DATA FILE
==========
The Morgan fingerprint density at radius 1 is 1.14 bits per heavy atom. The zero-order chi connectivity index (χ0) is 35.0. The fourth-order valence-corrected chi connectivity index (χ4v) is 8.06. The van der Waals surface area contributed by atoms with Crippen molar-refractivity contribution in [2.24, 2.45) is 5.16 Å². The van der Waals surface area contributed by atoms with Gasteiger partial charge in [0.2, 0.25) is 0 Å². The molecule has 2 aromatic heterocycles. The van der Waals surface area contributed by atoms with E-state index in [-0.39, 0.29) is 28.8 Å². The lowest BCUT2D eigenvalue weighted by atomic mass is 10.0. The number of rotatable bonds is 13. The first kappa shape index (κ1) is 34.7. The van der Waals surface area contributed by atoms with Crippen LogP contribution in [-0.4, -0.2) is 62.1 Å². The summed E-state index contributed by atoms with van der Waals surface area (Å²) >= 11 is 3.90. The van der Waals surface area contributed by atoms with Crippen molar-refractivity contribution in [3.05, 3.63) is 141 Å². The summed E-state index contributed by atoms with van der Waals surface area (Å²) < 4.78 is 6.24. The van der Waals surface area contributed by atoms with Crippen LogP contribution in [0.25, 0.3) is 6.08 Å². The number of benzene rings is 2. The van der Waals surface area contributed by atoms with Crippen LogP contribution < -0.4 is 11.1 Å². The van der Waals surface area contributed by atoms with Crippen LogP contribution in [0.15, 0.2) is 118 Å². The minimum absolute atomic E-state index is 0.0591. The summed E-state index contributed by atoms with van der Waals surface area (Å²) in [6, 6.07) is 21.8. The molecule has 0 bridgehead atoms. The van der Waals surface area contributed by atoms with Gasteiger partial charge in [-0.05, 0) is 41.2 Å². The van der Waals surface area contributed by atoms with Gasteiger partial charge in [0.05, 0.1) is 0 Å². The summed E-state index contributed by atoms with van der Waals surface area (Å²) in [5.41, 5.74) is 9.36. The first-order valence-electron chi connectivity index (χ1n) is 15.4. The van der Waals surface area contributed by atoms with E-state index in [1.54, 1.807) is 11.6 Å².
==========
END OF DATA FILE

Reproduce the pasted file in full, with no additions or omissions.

The Morgan fingerprint density at radius 1 is 1.14 bits per heavy atom. The zero-order chi connectivity index (χ0) is 35.0. The fourth-order valence-corrected chi connectivity index (χ4v) is 8.06. The van der Waals surface area contributed by atoms with Crippen molar-refractivity contribution in [2.24, 2.45) is 5.16 Å². The van der Waals surface area contributed by atoms with Gasteiger partial charge in [0.2, 0.25) is 0 Å². The molecule has 2 aromatic heterocycles. The van der Waals surface area contributed by atoms with E-state index in [-0.39, 0.29) is 28.8 Å². The lowest BCUT2D eigenvalue weighted by atomic mass is 10.0. The number of rotatable bonds is 13. The first kappa shape index (κ1) is 34.7. The van der Waals surface area contributed by atoms with Crippen LogP contribution in [-0.4, -0.2) is 62.1 Å². The summed E-state index contributed by atoms with van der Waals surface area (Å²) >= 11 is 3.90. The van der Waals surface area contributed by atoms with Crippen molar-refractivity contribution in [3.05, 3.63) is 141 Å². The summed E-state index contributed by atoms with van der Waals surface area (Å²) < 4.78 is 6.24. The van der Waals surface area contributed by atoms with Crippen LogP contribution in [0.25, 0.3) is 6.08 Å². The number of benzene rings is 2. The van der Waals surface area contributed by atoms with Crippen LogP contribution < -0.4 is 11.1 Å². The van der Waals surface area contributed by atoms with Crippen LogP contribution in [0.15, 0.2) is 118 Å². The minimum absolute atomic E-state index is 0.0591. The summed E-state index contributed by atoms with van der Waals surface area (Å²) in [6, 6.07) is 21.8. The molecule has 0 bridgehead atoms. The van der Waals surface area contributed by atoms with Gasteiger partial charge in [-0.05, 0) is 41.2 Å². The van der Waals surface area contributed by atoms with Gasteiger partial charge in [0.05, 0.1) is 0 Å². The summed E-state index contributed by atoms with van der Waals surface area (Å²) in [5.41, 5.74) is 9.36. The first-order valence-electron chi connectivity index (χ1n) is 15.4. The van der Waals surface area contributed by atoms with E-state index in [1.54, 1.807) is 11.6 Å².